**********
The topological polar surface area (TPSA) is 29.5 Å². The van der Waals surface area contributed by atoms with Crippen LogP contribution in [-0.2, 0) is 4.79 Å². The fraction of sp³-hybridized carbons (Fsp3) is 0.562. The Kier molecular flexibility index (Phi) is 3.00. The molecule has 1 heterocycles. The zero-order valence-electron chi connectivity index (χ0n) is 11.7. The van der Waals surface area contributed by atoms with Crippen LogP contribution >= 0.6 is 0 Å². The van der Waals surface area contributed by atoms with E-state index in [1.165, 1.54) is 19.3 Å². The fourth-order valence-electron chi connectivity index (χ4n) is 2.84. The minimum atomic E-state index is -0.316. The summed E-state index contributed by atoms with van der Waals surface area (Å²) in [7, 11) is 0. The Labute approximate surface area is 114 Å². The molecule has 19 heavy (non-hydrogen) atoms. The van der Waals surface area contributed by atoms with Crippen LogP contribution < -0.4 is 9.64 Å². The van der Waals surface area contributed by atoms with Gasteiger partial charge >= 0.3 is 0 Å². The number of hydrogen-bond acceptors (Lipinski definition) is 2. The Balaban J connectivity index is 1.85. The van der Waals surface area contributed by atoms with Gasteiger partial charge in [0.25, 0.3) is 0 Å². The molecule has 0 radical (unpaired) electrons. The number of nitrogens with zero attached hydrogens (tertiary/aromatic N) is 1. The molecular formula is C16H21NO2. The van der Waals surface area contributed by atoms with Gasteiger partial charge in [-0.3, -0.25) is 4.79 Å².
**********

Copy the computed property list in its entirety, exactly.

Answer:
The topological polar surface area (TPSA) is 29.5 Å². The van der Waals surface area contributed by atoms with Crippen LogP contribution in [-0.2, 0) is 4.79 Å². The fraction of sp³-hybridized carbons (Fsp3) is 0.562. The Kier molecular flexibility index (Phi) is 3.00. The molecule has 1 heterocycles. The zero-order valence-electron chi connectivity index (χ0n) is 11.7. The van der Waals surface area contributed by atoms with Crippen LogP contribution >= 0.6 is 0 Å². The van der Waals surface area contributed by atoms with E-state index in [1.165, 1.54) is 19.3 Å². The fourth-order valence-electron chi connectivity index (χ4n) is 2.84. The minimum atomic E-state index is -0.316. The summed E-state index contributed by atoms with van der Waals surface area (Å²) in [7, 11) is 0. The Labute approximate surface area is 114 Å². The molecule has 19 heavy (non-hydrogen) atoms. The van der Waals surface area contributed by atoms with Crippen LogP contribution < -0.4 is 9.64 Å². The van der Waals surface area contributed by atoms with Gasteiger partial charge >= 0.3 is 0 Å². The number of hydrogen-bond acceptors (Lipinski definition) is 2. The Balaban J connectivity index is 1.85. The van der Waals surface area contributed by atoms with Gasteiger partial charge in [0.25, 0.3) is 0 Å². The molecule has 0 radical (unpaired) electrons. The number of nitrogens with zero attached hydrogens (tertiary/aromatic N) is 1. The molecular formula is C16H21NO2. The van der Waals surface area contributed by atoms with Gasteiger partial charge in [-0.3, -0.25) is 4.79 Å².